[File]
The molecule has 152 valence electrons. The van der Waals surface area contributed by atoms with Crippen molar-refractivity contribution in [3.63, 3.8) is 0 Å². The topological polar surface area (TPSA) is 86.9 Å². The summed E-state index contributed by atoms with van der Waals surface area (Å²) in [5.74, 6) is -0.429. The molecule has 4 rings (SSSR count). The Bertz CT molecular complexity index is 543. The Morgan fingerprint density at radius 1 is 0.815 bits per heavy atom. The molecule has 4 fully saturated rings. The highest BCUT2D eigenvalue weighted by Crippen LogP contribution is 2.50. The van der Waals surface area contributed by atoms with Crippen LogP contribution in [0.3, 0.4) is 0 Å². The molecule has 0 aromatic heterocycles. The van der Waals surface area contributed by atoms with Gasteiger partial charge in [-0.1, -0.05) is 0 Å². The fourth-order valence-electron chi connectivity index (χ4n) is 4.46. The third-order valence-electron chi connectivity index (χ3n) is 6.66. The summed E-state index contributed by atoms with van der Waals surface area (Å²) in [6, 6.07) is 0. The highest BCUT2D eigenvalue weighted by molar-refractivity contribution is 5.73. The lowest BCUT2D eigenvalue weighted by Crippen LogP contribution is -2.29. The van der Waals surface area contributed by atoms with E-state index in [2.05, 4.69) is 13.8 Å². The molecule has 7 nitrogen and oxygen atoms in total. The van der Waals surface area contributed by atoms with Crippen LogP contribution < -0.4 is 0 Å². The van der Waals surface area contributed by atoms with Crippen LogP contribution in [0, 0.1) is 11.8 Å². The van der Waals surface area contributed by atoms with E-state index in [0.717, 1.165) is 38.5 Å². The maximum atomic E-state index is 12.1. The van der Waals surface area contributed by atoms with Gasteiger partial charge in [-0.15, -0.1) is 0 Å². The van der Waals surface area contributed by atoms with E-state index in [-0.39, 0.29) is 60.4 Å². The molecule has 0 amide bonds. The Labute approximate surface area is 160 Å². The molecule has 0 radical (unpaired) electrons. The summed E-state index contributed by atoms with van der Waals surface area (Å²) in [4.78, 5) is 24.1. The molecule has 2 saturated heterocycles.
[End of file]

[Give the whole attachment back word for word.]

The molecule has 152 valence electrons. The van der Waals surface area contributed by atoms with Crippen molar-refractivity contribution in [3.63, 3.8) is 0 Å². The topological polar surface area (TPSA) is 86.9 Å². The summed E-state index contributed by atoms with van der Waals surface area (Å²) in [5.74, 6) is -0.429. The molecule has 4 rings (SSSR count). The Bertz CT molecular complexity index is 543. The Morgan fingerprint density at radius 1 is 0.815 bits per heavy atom. The molecule has 4 fully saturated rings. The highest BCUT2D eigenvalue weighted by Crippen LogP contribution is 2.50. The van der Waals surface area contributed by atoms with Crippen LogP contribution in [0.3, 0.4) is 0 Å². The molecule has 0 aromatic heterocycles. The van der Waals surface area contributed by atoms with Gasteiger partial charge in [-0.1, -0.05) is 0 Å². The fourth-order valence-electron chi connectivity index (χ4n) is 4.46. The third-order valence-electron chi connectivity index (χ3n) is 6.66. The summed E-state index contributed by atoms with van der Waals surface area (Å²) in [6, 6.07) is 0. The highest BCUT2D eigenvalue weighted by molar-refractivity contribution is 5.73. The lowest BCUT2D eigenvalue weighted by Crippen LogP contribution is -2.29. The van der Waals surface area contributed by atoms with E-state index in [2.05, 4.69) is 13.8 Å². The molecule has 7 nitrogen and oxygen atoms in total. The van der Waals surface area contributed by atoms with Crippen LogP contribution < -0.4 is 0 Å². The van der Waals surface area contributed by atoms with Crippen LogP contribution in [0, 0.1) is 11.8 Å². The van der Waals surface area contributed by atoms with E-state index in [0.717, 1.165) is 38.5 Å². The maximum atomic E-state index is 12.1. The van der Waals surface area contributed by atoms with Gasteiger partial charge in [-0.15, -0.1) is 0 Å². The van der Waals surface area contributed by atoms with E-state index in [-0.39, 0.29) is 60.4 Å². The molecule has 0 amide bonds. The Labute approximate surface area is 160 Å². The molecule has 0 radical (unpaired) electrons. The summed E-state index contributed by atoms with van der Waals surface area (Å²) in [4.78, 5) is 24.1. The molecule has 2 saturated heterocycles.